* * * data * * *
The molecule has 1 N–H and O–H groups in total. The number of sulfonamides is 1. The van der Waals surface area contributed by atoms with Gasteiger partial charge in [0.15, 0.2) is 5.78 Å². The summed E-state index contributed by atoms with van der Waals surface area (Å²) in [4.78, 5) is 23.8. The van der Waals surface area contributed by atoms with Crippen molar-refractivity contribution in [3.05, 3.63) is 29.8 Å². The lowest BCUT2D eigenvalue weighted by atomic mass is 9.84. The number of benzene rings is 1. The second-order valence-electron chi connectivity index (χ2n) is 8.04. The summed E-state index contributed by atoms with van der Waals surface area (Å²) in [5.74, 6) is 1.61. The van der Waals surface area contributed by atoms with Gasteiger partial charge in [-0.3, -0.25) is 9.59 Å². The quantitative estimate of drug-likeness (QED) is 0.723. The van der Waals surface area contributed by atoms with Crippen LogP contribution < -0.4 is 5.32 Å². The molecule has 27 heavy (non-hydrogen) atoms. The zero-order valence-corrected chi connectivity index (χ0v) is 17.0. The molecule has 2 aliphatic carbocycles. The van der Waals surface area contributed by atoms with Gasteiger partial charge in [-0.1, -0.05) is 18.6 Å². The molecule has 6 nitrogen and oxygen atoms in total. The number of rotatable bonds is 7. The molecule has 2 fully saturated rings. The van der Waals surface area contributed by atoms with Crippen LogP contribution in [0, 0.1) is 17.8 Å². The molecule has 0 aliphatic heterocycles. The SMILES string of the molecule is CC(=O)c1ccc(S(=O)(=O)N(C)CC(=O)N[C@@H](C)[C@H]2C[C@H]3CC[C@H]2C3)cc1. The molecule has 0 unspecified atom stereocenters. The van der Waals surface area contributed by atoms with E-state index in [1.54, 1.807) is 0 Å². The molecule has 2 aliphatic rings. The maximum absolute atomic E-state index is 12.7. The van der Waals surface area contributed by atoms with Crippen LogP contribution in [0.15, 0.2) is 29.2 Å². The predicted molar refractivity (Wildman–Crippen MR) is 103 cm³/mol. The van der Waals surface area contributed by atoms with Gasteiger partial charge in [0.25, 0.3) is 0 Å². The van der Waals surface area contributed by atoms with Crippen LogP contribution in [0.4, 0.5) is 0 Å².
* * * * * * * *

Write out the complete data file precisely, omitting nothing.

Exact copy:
The molecule has 1 N–H and O–H groups in total. The number of sulfonamides is 1. The van der Waals surface area contributed by atoms with Gasteiger partial charge in [0.15, 0.2) is 5.78 Å². The summed E-state index contributed by atoms with van der Waals surface area (Å²) in [4.78, 5) is 23.8. The van der Waals surface area contributed by atoms with Crippen molar-refractivity contribution in [3.05, 3.63) is 29.8 Å². The lowest BCUT2D eigenvalue weighted by atomic mass is 9.84. The number of benzene rings is 1. The second-order valence-electron chi connectivity index (χ2n) is 8.04. The summed E-state index contributed by atoms with van der Waals surface area (Å²) in [5.74, 6) is 1.61. The van der Waals surface area contributed by atoms with Gasteiger partial charge in [-0.3, -0.25) is 9.59 Å². The quantitative estimate of drug-likeness (QED) is 0.723. The van der Waals surface area contributed by atoms with Crippen LogP contribution < -0.4 is 5.32 Å². The molecule has 27 heavy (non-hydrogen) atoms. The zero-order valence-corrected chi connectivity index (χ0v) is 17.0. The molecule has 2 aliphatic carbocycles. The van der Waals surface area contributed by atoms with Gasteiger partial charge in [-0.1, -0.05) is 18.6 Å². The molecule has 6 nitrogen and oxygen atoms in total. The number of rotatable bonds is 7. The molecule has 2 fully saturated rings. The van der Waals surface area contributed by atoms with Crippen LogP contribution in [0, 0.1) is 17.8 Å². The molecule has 0 aliphatic heterocycles. The SMILES string of the molecule is CC(=O)c1ccc(S(=O)(=O)N(C)CC(=O)N[C@@H](C)[C@H]2C[C@H]3CC[C@H]2C3)cc1. The molecule has 0 unspecified atom stereocenters. The van der Waals surface area contributed by atoms with E-state index in [1.54, 1.807) is 0 Å². The molecule has 2 aliphatic rings. The maximum absolute atomic E-state index is 12.7. The van der Waals surface area contributed by atoms with Crippen LogP contribution in [0.15, 0.2) is 29.2 Å². The predicted molar refractivity (Wildman–Crippen MR) is 103 cm³/mol. The van der Waals surface area contributed by atoms with Gasteiger partial charge in [0.25, 0.3) is 0 Å². The van der Waals surface area contributed by atoms with Crippen LogP contribution in [0.4, 0.5) is 0 Å².